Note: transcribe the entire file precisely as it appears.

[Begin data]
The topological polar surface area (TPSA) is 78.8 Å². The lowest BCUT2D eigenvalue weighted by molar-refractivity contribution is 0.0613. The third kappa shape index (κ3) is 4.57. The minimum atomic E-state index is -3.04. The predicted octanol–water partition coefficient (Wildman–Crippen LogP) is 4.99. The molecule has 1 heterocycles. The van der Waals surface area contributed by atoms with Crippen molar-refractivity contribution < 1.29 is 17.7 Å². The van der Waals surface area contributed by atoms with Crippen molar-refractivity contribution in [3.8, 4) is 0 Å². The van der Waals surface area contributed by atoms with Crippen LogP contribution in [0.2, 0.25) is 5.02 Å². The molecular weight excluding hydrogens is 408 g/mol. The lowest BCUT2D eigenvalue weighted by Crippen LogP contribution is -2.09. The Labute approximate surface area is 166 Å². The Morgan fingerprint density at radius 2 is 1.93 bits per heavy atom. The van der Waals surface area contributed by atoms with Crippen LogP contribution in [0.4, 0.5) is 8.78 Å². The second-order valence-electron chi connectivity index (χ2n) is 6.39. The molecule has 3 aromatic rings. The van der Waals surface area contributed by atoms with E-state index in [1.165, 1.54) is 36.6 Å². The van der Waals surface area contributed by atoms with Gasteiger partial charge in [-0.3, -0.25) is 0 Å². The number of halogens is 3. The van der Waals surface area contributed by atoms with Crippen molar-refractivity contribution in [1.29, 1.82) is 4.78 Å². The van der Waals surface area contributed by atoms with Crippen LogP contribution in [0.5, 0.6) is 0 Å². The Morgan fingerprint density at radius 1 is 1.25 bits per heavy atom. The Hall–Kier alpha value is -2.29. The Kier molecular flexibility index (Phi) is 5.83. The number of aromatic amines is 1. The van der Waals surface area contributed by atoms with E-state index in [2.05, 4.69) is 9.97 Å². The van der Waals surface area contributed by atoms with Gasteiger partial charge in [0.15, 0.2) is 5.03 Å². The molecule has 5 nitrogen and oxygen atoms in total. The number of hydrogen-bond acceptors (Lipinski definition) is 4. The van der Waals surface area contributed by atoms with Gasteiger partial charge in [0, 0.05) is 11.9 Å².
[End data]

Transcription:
The topological polar surface area (TPSA) is 78.8 Å². The lowest BCUT2D eigenvalue weighted by molar-refractivity contribution is 0.0613. The third kappa shape index (κ3) is 4.57. The minimum atomic E-state index is -3.04. The predicted octanol–water partition coefficient (Wildman–Crippen LogP) is 4.99. The molecule has 1 heterocycles. The van der Waals surface area contributed by atoms with Crippen molar-refractivity contribution < 1.29 is 17.7 Å². The van der Waals surface area contributed by atoms with Crippen molar-refractivity contribution in [3.8, 4) is 0 Å². The van der Waals surface area contributed by atoms with Crippen LogP contribution in [0.2, 0.25) is 5.02 Å². The molecular weight excluding hydrogens is 408 g/mol. The lowest BCUT2D eigenvalue weighted by Crippen LogP contribution is -2.09. The Labute approximate surface area is 166 Å². The Morgan fingerprint density at radius 2 is 1.93 bits per heavy atom. The van der Waals surface area contributed by atoms with Crippen LogP contribution in [0.4, 0.5) is 8.78 Å². The second-order valence-electron chi connectivity index (χ2n) is 6.39. The molecule has 3 aromatic rings. The van der Waals surface area contributed by atoms with E-state index in [1.165, 1.54) is 36.6 Å². The van der Waals surface area contributed by atoms with Gasteiger partial charge in [-0.3, -0.25) is 0 Å². The number of halogens is 3. The van der Waals surface area contributed by atoms with Crippen molar-refractivity contribution in [1.29, 1.82) is 4.78 Å². The van der Waals surface area contributed by atoms with Crippen LogP contribution in [0.5, 0.6) is 0 Å². The Morgan fingerprint density at radius 1 is 1.25 bits per heavy atom. The Hall–Kier alpha value is -2.29. The Kier molecular flexibility index (Phi) is 5.83. The number of aromatic amines is 1. The van der Waals surface area contributed by atoms with E-state index in [2.05, 4.69) is 9.97 Å². The van der Waals surface area contributed by atoms with Gasteiger partial charge in [0.15, 0.2) is 5.03 Å². The molecule has 5 nitrogen and oxygen atoms in total. The number of hydrogen-bond acceptors (Lipinski definition) is 4. The van der Waals surface area contributed by atoms with Gasteiger partial charge in [0, 0.05) is 11.9 Å².